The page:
and taking in boatbuilder Tom Hill's words about 'gunkholing,' as I built an example of one of his lightweight canoes. Numerous other windows into the 'Downeast' lifestyle came to me as I stood on a hill looking over Camden, or looking out to sea from Owl's Head. Weaving along the coast in a car or on a bicycle, the ever-present shoreline and the sound and smell of the sea seemed so familiar, so dej√† vu, though I had never been to these places. Almost everywhere, even at the end of the season, boats and fishing and a lifestyle of living near the sea were prominent. 


Even my time spent living on a Hawaiian island, surrounded by 3,000 miles of ocean, did not feel so bound to the sea as did these small coastal towns, with their fishing boats, lighthouses, boatyards, and lobster traps. Perhaps my own distraction with school and work kept me from feeling such a connection. Sadly the lack of a strong traditional sense of the sea may have been because seafaring has been eclipsed by the frantic tourist trade. Most visitors arrive by plane now. The beautiful Pacific islands are certainly historic for seafaring tradition. That Polynesian navigators and sailors found the islands in the first place looms large, these sailors arriving without modern navigational tools but in possession of truly canny knowledge of stars, currents, and myriad other signs of the sea.  An odd memory I have is of the carved and painted wooden sailors found in Lahaina, Maui; from traditional carving styles brought by colonial sailors in the 1800's. Anglo, white-bearded, smoking a pipe. They look just like a sea-captain statue you would see in an east-coast seafood restaurant. Tourists bought them. I feel a vague sense of loss that this symbol, rather than some other, would define Hawaii to some brief traveler.  The antipathy many locals had for 'discoverer' captain Cook rubbed off on me, I guess.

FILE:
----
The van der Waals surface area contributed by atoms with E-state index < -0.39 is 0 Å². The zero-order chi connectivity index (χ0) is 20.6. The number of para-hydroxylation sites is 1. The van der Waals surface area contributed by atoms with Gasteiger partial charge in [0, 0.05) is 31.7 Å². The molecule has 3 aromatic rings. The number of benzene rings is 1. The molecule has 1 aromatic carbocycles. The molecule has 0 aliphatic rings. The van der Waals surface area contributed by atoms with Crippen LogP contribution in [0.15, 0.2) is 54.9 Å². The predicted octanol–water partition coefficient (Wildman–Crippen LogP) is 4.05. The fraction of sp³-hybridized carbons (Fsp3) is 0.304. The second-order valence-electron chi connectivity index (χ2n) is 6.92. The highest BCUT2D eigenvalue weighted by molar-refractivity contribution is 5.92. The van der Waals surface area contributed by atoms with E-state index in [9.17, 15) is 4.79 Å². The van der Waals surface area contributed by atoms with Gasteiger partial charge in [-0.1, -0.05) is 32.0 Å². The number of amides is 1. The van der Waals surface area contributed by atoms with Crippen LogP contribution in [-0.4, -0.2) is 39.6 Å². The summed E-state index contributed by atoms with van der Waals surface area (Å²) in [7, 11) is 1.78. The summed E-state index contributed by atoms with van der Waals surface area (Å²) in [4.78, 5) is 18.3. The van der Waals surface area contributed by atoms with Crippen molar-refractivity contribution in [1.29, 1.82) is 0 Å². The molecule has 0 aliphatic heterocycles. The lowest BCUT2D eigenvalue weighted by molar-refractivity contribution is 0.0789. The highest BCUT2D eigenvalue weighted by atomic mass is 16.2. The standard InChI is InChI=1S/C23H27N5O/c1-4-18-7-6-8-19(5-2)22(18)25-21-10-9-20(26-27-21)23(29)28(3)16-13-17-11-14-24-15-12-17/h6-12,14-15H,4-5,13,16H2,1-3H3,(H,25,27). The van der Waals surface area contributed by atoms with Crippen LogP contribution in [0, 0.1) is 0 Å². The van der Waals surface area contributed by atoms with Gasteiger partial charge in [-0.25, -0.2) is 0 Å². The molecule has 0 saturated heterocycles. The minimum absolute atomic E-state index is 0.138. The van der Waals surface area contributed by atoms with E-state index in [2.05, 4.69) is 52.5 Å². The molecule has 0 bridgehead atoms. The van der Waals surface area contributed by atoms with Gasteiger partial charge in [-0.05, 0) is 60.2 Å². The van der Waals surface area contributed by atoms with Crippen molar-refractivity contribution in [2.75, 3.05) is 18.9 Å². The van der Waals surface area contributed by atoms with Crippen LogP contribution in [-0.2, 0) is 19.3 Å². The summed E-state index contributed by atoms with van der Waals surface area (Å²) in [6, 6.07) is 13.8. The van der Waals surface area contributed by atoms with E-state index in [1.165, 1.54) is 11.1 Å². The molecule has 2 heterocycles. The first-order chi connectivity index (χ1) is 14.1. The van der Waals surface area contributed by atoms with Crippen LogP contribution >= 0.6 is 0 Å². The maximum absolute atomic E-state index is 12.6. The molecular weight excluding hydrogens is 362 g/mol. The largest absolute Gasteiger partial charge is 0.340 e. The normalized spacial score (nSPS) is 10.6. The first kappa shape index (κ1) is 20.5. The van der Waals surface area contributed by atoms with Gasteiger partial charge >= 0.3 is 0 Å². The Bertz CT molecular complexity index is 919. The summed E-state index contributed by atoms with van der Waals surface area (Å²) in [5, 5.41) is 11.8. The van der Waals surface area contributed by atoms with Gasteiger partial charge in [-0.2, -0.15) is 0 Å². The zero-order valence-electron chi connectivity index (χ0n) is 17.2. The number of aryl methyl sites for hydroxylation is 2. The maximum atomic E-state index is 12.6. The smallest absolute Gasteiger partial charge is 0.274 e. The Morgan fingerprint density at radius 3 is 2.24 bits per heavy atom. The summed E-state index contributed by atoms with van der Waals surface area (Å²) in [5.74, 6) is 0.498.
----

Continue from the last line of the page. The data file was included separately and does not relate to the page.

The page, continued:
Certainly every hour, every year that I spent near the ocean left a mark on me. I can call up the sound of crashing waves without any effort. Doppling from quiet to loud;  hissing in retreat. Jumping into the waves, buoyed by their saline strength, it never felt clich√© to be exhilarated by the ride back to shore. Counting the sets, seeing the crest grow taller by the seventh or ninth wave, and deciding at the last minute whether to dive under or to turn & join the fluid force that either propelled you, or might instead pummel you. 

My sentimental attachment to the sea, and my admiration for boats made of wood, made my visit to Maine feel like an unexpected homecoming. 



I stood at various wharves and ports and beaches, made aware of my vast ignorance, while I was at the same time feeling a stirring connection to the whole scene. 

Rockport, Maine

I've stood at water's edge in Skuldelev, Denmark, admiring small double-ended boats whose design goes back to Viking times. I've pedaled along canals in France, outpacing sturdy and sometimes artfully built bateaux. I've seen iconic gondolas in Venezia, coexisting with modern vaporetti. But having a boat of one's own, of any design, is hard to beat. So I like to imagine that those many readers who are studying my little Hei Matau kayak have strong connections of their own to wood and water. I find it a hopeful thing, that folks in places near and far are looking at something they can build with their own hands. I say, do it!



Skuldelev, Denmark

All photos by author."A Building Lifestyle"